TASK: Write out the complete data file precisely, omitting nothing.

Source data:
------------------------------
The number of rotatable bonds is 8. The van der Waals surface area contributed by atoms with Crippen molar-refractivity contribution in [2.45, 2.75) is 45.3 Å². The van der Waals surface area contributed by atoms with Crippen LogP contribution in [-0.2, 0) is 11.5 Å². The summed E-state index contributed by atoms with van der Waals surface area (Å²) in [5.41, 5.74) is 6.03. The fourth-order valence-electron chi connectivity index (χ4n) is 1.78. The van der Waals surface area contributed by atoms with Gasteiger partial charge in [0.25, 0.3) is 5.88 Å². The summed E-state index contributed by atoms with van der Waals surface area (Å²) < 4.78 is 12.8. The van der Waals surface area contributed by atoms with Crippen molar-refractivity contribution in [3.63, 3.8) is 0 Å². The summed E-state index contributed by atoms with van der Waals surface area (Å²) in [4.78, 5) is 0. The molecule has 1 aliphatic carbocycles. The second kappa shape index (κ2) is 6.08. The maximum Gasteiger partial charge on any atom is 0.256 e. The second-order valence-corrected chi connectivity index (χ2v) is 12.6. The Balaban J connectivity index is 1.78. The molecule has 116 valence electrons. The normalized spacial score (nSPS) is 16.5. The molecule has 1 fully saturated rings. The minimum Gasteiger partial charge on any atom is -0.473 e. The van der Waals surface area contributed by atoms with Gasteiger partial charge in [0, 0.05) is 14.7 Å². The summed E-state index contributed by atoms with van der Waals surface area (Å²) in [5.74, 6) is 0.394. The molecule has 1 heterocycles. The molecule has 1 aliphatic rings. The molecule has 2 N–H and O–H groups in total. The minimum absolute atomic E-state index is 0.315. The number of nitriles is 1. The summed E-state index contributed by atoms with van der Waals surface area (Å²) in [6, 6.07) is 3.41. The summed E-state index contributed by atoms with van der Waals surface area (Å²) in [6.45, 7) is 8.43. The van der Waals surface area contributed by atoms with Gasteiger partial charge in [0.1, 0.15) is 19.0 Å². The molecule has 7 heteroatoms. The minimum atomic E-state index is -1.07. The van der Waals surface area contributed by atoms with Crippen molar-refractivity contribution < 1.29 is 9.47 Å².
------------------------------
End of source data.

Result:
The number of rotatable bonds is 8. The van der Waals surface area contributed by atoms with Crippen molar-refractivity contribution in [2.45, 2.75) is 45.3 Å². The van der Waals surface area contributed by atoms with Crippen LogP contribution in [-0.2, 0) is 11.5 Å². The summed E-state index contributed by atoms with van der Waals surface area (Å²) in [5.41, 5.74) is 6.03. The fourth-order valence-electron chi connectivity index (χ4n) is 1.78. The van der Waals surface area contributed by atoms with Gasteiger partial charge in [0.25, 0.3) is 5.88 Å². The summed E-state index contributed by atoms with van der Waals surface area (Å²) < 4.78 is 12.8. The van der Waals surface area contributed by atoms with Crippen molar-refractivity contribution in [3.63, 3.8) is 0 Å². The summed E-state index contributed by atoms with van der Waals surface area (Å²) in [4.78, 5) is 0. The molecule has 1 aliphatic carbocycles. The second kappa shape index (κ2) is 6.08. The maximum Gasteiger partial charge on any atom is 0.256 e. The second-order valence-corrected chi connectivity index (χ2v) is 12.6. The Balaban J connectivity index is 1.78. The molecule has 116 valence electrons. The normalized spacial score (nSPS) is 16.5. The molecule has 1 fully saturated rings. The minimum Gasteiger partial charge on any atom is -0.473 e. The van der Waals surface area contributed by atoms with Gasteiger partial charge in [0, 0.05) is 14.7 Å². The summed E-state index contributed by atoms with van der Waals surface area (Å²) in [5.74, 6) is 0.394. The molecule has 1 heterocycles. The molecule has 1 aliphatic rings. The molecule has 2 N–H and O–H groups in total. The minimum absolute atomic E-state index is 0.315. The number of nitriles is 1. The summed E-state index contributed by atoms with van der Waals surface area (Å²) in [6, 6.07) is 3.41. The summed E-state index contributed by atoms with van der Waals surface area (Å²) in [6.45, 7) is 8.43. The van der Waals surface area contributed by atoms with Gasteiger partial charge in [0.1, 0.15) is 19.0 Å². The molecule has 7 heteroatoms. The minimum atomic E-state index is -1.07. The van der Waals surface area contributed by atoms with Crippen molar-refractivity contribution < 1.29 is 9.47 Å².